Treasury Secretary Steven Mnuchin, left, listens as the director of the National Economic Council, Gary Cohn, speaks during a November meeting with members of the Senate Finance Committee in Washington. (Photo by Alex Wong/Getty Images)
Daniel W. Drezner is a professor of international politics at the Fletcher School of Law and Diplomacy at Tufts University and a regular contributor to PostEverything.

The hard-working staff here at Spoiler Alerts spent its winter break trying to find the warmest socks imaginable oh dear God it’s so cold perusing the assessments of president Trump’s first year in office. Peter Baker’s account in the New York Times was one of the more noteworthy ones, because Chief of Staff John F. Kelly commented on the record. Clearly, one of the political themes of 2017 is the professionalization of White House operations under Kelly. And these paragraphs reveal what Kelly thinks he has accomplished:

Even Mr. Kelly, a retired four-star Marine general who took over in July as chief of staff, has met the limits of his ability to guide the president. Rather than seek to control Mr. Trump, Mr. Kelly has tried to control the information that gets to him and make sure it is vetted. The structure he has established resembles that of previous presidents. That does not mean Mr. Trump adheres to it.

“I’m not put on earth to control him,” Mr. Kelly said. “But I have been put on earth to make this staff work better and make sure this president, whether you voted for him or not, is fully informed before he makes a decision. And I think we achieved that.”

“He remains fairly unconventional,” he added. “But as I point out, he now is fully briefed on the issues and the pluses and minuses, pros and cons.”

If Kelly has accomplished this task, then surely it is possible for Donald Trump to rise to mediocrity, yes?

Alas, I am still pretty sure that the answer is still no. The evidence is mounting that Kelly’s statement might have been a slight exaggeration. The problem is that, to persuade president Trump, his advisors have to devise causal arguments that resonate with his blinkered worldview. Which leads to some pretty bad arguments.

To understand what I mean, consider what Axios’ Jonathan Swan reports about the internal White House debates over trade policy. Trade is one of the few areas where Trump has convictions that last longer than it takes for him to digest a well-done steak. Trump is a stone-cold mercantilist, and has been one since the 1980s. His economic advisers, such as Gary Cohn and Steven Mnuchin, feel differently. According to Swan, here are the arguments they are using to prevent Trump from slapping wide-ranging tariffs on everyone:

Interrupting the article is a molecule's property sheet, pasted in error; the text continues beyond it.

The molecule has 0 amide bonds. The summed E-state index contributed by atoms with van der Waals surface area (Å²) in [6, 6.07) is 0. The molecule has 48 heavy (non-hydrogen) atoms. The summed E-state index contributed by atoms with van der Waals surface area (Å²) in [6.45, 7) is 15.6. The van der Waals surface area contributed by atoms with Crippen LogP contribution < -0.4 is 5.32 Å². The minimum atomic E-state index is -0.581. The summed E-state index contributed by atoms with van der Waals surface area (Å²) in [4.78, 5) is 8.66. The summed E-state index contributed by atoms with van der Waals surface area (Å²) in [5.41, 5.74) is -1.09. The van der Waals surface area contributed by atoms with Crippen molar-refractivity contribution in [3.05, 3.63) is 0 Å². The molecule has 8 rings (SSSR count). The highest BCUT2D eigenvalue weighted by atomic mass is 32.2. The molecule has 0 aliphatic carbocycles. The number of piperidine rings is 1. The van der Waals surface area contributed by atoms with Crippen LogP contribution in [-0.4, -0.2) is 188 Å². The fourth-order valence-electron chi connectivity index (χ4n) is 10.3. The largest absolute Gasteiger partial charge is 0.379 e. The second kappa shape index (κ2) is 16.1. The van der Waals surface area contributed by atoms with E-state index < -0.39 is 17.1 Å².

Cohn and Mnuchin are now appealing to Trump’s obsession with the record-breaking run of the stock market under his presidency, according to four sources with direct knowledge.

They’re telling him the stock market is at an all-time high, and that new tariffs on whole industries like steel and aluminum would hurt it.

They’re also telling him — and others are joining them in making this argument directly to the president — that he’s just given the middle class a tax cut, and that any tariffs making consumer goods more expensive would undo the pay raise he just gave them.

Cohn and Mnuchin’s argument about tariffs having a negative effect on consumer prices is spot-on. That’s good staff work! Well done, Gary and Steve!

It’s the argument about stock prices that gives me pause, for two reasons. First, claiming aggregate stock market effects in response to sectoral tariffs seems pretty dodgy; the literature suggests the effects would be more limited. The second and more basic point is that maybe, just maybe, the stock market is not the best metric to use when talking about the U.S. economy, much less the effects of protectionism.

I suspect that Cohn and Mnuchin know this. But they also know Donald Trump, and they know that the president believes that the stock market’s performance is an enormous vindication of his presidency. It is therefore unsurprising that his advisers would play to his prejudices to advance their argument.

This would hardly be the first time that Trump’s staffers used dodgy evidence to advance their arguments. We know that over the summer national security adviser H.R. McMaster showed Trump a 1970s photo of Afghan women in miniskirts walking through Kabul, part of a successful effort to persuade the president to stay in Afghanistan. This was some dubious evidence, but McMaster was likely well aware of how Trump responds to visual stimuli.

My policy preferences are much closer to Cohn and Mnuchin than they are to Trump, but that’s not the point. My point is that the quality of policy debates in the White House are not going to be trending in a positive direction. The more that staffers figure out how to game Trump’s ill-informed ways of thinking, the more that policy debates in the White House will resemble the witch scene from Monty Python and The Holy Grail:

John Kelly can tell himself that he is providing first-rate information to president Trump. Because of who he is, however, Donald Trump will always be vulnerable to third-rate arguments.